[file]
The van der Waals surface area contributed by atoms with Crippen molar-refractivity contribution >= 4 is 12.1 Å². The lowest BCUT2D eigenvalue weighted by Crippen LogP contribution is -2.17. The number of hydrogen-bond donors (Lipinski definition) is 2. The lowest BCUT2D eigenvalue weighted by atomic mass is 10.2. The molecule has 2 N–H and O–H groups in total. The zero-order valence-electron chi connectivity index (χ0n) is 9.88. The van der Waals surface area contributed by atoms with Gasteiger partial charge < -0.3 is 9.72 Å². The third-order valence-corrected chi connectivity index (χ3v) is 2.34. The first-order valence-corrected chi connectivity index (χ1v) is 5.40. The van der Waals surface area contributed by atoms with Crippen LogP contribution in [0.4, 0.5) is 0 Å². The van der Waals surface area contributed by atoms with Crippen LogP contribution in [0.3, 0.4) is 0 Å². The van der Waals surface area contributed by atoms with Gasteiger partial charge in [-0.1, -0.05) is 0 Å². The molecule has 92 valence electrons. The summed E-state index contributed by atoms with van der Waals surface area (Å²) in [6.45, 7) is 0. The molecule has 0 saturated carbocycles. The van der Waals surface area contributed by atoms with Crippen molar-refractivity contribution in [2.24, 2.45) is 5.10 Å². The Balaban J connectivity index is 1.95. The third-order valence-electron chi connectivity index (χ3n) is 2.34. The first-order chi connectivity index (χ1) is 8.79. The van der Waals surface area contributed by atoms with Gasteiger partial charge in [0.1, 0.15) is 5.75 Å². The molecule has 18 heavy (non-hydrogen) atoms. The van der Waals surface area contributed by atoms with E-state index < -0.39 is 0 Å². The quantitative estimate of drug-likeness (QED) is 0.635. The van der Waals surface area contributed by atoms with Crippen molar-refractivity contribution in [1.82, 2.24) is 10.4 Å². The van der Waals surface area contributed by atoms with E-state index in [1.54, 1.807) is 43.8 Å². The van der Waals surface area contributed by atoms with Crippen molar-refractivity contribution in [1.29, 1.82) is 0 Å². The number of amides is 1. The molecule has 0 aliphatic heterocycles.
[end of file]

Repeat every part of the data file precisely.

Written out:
The van der Waals surface area contributed by atoms with Crippen molar-refractivity contribution >= 4 is 12.1 Å². The lowest BCUT2D eigenvalue weighted by Crippen LogP contribution is -2.17. The number of hydrogen-bond donors (Lipinski definition) is 2. The lowest BCUT2D eigenvalue weighted by atomic mass is 10.2. The molecule has 2 N–H and O–H groups in total. The zero-order valence-electron chi connectivity index (χ0n) is 9.88. The van der Waals surface area contributed by atoms with Gasteiger partial charge < -0.3 is 9.72 Å². The third-order valence-corrected chi connectivity index (χ3v) is 2.34. The first-order valence-corrected chi connectivity index (χ1v) is 5.40. The van der Waals surface area contributed by atoms with Crippen LogP contribution in [0.4, 0.5) is 0 Å². The van der Waals surface area contributed by atoms with Crippen LogP contribution in [0.3, 0.4) is 0 Å². The van der Waals surface area contributed by atoms with Gasteiger partial charge in [-0.1, -0.05) is 0 Å². The molecule has 92 valence electrons. The summed E-state index contributed by atoms with van der Waals surface area (Å²) in [6.45, 7) is 0. The molecule has 0 saturated carbocycles. The van der Waals surface area contributed by atoms with Crippen molar-refractivity contribution in [2.24, 2.45) is 5.10 Å². The Balaban J connectivity index is 1.95. The third-order valence-electron chi connectivity index (χ3n) is 2.34. The first-order chi connectivity index (χ1) is 8.79. The van der Waals surface area contributed by atoms with Gasteiger partial charge in [0.1, 0.15) is 5.75 Å². The molecule has 18 heavy (non-hydrogen) atoms. The van der Waals surface area contributed by atoms with E-state index < -0.39 is 0 Å². The quantitative estimate of drug-likeness (QED) is 0.635. The van der Waals surface area contributed by atoms with Crippen molar-refractivity contribution in [1.82, 2.24) is 10.4 Å². The van der Waals surface area contributed by atoms with E-state index in [1.54, 1.807) is 43.8 Å². The van der Waals surface area contributed by atoms with Crippen molar-refractivity contribution in [1.29, 1.82) is 0 Å². The number of amides is 1. The molecule has 0 aliphatic heterocycles.